Promising New Treatments Beyond the Standards for Spondyloarthropathies

by Lauren Taylor from In The Cloud Copy

Spondyloarthropathies is an umbrella term for a group of chronic diseases that affect the joints. These can affect children and adults and include reactive arthritis, psoriatic arthritis, ankylosing spondylitis, and inflammatory bowel disease-related joint problems. Symptoms and outcomes for the various spondyloarthropathies are all different; they all usually have some involvement in the sacroiliac joint, which is the attachment between your pelvis and lower back, as well as affecting joints where tendons and ligaments attach to the bone, like the hips, knees, and feet. The spine is more typically affected in adults, while children generally have more arm and leg involvement. Spondyloarthropathies sometimes lead to a condition called uveitis, an inflammatory eye condition.

Standard Treatment for Spondyloarthropathies

The standard treatment for quite some time for these conditions has been TNF inhibitors. TNF inhibitors work by stopping inflammation and are also called TNF blockers, biologic therapies, or anti-TNF drugs. TNF inhibitors are antibodies that are made from human and/or animal tissue. They work by causing a reaction in the body’s immune system to block the development of inflammation. The immune system typically makes TNF, which stands for tumor necrosis factor. TNF is usually kept at a steady level in the body, but in these autoimmune diseases, the body makes too much TNF and that ultimately leads to inflammation.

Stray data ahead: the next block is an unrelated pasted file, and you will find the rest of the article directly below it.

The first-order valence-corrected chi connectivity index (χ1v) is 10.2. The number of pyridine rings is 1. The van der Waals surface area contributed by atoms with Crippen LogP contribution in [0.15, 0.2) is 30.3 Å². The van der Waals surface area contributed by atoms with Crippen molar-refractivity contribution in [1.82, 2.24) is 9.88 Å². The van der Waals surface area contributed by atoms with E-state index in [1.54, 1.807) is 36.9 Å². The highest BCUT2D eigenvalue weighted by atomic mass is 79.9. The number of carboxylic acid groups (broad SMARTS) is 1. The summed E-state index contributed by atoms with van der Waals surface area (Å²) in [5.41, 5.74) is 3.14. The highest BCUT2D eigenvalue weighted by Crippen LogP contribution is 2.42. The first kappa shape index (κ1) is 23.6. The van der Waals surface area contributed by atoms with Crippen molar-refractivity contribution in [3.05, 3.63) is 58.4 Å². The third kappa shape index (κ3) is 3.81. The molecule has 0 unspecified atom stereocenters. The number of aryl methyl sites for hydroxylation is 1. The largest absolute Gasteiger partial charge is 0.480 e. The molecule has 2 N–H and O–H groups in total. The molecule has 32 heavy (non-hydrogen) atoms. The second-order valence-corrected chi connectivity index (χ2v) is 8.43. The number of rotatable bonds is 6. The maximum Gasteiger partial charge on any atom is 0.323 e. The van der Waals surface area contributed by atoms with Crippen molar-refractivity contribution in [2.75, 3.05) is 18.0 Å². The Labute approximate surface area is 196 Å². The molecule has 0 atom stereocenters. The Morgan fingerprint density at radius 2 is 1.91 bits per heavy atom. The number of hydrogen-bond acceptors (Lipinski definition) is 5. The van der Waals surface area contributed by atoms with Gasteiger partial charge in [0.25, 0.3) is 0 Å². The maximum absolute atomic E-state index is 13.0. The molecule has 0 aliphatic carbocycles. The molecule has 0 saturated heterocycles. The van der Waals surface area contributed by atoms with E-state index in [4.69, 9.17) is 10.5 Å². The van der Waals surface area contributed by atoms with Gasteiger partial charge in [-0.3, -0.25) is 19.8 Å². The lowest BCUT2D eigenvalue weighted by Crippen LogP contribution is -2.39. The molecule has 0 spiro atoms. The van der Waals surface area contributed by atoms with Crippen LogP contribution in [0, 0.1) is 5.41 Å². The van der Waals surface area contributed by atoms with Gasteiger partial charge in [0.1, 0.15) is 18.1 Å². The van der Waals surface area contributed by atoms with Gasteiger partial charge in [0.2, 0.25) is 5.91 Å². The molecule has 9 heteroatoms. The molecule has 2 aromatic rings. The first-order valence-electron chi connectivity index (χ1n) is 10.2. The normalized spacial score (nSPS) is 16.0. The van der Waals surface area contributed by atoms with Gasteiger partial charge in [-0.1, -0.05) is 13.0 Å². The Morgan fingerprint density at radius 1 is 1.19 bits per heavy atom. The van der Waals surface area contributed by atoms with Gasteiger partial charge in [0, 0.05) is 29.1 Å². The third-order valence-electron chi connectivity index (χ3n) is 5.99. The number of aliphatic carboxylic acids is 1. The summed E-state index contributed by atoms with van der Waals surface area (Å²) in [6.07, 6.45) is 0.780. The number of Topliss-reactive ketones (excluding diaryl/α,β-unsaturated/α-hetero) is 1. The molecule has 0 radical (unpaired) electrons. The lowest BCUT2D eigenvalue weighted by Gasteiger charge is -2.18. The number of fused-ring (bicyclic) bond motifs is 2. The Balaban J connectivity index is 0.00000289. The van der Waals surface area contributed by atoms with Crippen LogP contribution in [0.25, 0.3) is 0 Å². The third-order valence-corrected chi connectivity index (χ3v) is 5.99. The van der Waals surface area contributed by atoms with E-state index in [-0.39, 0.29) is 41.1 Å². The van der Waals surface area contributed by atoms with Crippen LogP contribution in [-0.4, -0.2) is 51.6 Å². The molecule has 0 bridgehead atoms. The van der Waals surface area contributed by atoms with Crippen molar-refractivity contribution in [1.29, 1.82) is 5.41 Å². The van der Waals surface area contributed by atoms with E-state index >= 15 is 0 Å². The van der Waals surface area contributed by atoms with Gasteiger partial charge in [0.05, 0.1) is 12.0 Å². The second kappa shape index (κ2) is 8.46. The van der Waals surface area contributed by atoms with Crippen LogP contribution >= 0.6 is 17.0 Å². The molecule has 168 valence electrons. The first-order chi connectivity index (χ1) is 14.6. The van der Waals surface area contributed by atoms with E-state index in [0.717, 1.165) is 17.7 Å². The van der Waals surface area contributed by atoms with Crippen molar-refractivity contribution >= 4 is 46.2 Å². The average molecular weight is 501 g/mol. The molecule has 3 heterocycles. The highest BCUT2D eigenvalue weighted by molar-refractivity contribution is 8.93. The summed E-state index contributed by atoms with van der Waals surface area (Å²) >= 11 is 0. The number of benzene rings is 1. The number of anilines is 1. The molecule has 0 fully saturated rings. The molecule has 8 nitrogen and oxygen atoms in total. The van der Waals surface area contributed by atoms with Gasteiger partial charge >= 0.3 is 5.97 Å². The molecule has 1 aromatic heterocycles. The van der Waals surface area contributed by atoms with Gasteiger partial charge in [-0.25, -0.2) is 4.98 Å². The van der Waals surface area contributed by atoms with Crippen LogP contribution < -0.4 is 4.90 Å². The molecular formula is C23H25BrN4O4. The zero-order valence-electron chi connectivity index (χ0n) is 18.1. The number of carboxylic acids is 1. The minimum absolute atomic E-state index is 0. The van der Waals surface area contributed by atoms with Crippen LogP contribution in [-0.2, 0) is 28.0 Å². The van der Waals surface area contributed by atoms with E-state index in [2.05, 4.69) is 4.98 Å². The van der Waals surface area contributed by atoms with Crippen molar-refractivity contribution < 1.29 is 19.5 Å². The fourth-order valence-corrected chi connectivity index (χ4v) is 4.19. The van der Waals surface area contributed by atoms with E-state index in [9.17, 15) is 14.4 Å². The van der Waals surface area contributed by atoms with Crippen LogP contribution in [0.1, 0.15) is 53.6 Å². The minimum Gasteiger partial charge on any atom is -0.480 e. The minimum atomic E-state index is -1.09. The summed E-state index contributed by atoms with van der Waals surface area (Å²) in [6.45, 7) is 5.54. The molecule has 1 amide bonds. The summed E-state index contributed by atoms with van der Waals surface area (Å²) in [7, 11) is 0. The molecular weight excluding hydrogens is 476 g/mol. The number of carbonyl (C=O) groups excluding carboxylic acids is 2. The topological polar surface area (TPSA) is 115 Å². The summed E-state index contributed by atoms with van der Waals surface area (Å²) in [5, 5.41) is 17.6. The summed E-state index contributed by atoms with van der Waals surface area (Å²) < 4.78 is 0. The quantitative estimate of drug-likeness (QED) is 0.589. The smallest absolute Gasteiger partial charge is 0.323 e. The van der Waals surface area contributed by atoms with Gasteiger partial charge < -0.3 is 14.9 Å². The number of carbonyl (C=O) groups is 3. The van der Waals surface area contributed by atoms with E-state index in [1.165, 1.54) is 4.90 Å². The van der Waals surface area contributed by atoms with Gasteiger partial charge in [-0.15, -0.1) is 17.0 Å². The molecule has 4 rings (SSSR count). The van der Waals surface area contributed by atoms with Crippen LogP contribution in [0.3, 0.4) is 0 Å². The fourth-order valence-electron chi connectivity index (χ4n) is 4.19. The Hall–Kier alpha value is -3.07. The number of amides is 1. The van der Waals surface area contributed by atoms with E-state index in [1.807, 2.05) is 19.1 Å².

Second Line Treatments with IL-17 Inhibition

TNF blockers do remain the gold standard for treatment in spondyloarthropathies; new studies show that adding an IL-17 inhibitor is preferred over the addition of a second TNF blocker when second line therapy is needed. IL-17, or Interleukin-17, is a cytokine that initiates T-cell activation leading to activation of neutrophils. This activation can contribute to the development of inflammatory diseases. Secukinumab (marketed as Cosentyx) and ixekisumab (marketed as Taltz) are two medications in the IL-17 inhibitor category that are recommended treatments as second line therapy.

While these are recommended strongly as second line treatments, new data shows that they may be viable first line treatments in these conditions. Researchers did note that treatment with secukinumab increased fungal infections from candida, as IL-17 typically protects against surface candida. A concern for Crohn’s disease and ulcerative colitis also existed. A flare in these diseases increased in patients taking secukinumab and there was a small percentage of new onset cases.

Additional medications in the IL-17 inhibition category that are showing promising results include entanercept (marketed as Enbrel), as well as golimumab (marketed as Simponi). Bimekizumab is also showing promising results at varying dosing levels.

Further research showed that withdrawing a medication because remission had been achieved would not be recommended, as 41% of patients who had their drug withdrawn failed to achieve remission again after restarting the drug. This serves as a warning about halting a medication altogether just because remission is achieved.

Researchers also touched on the controversy of adding “background” sulfasalazine, methotrexate, or leflunomide in patients being treated with a biologic. Research varies in this area, as some shows that there is a higher drug retention when these medications are used in the “background” while other data does not support that. In this case, more research is still needed, but researchers say it is currently rational to choose to use background medications to increase retention.

Learn more about this story here.

 

 

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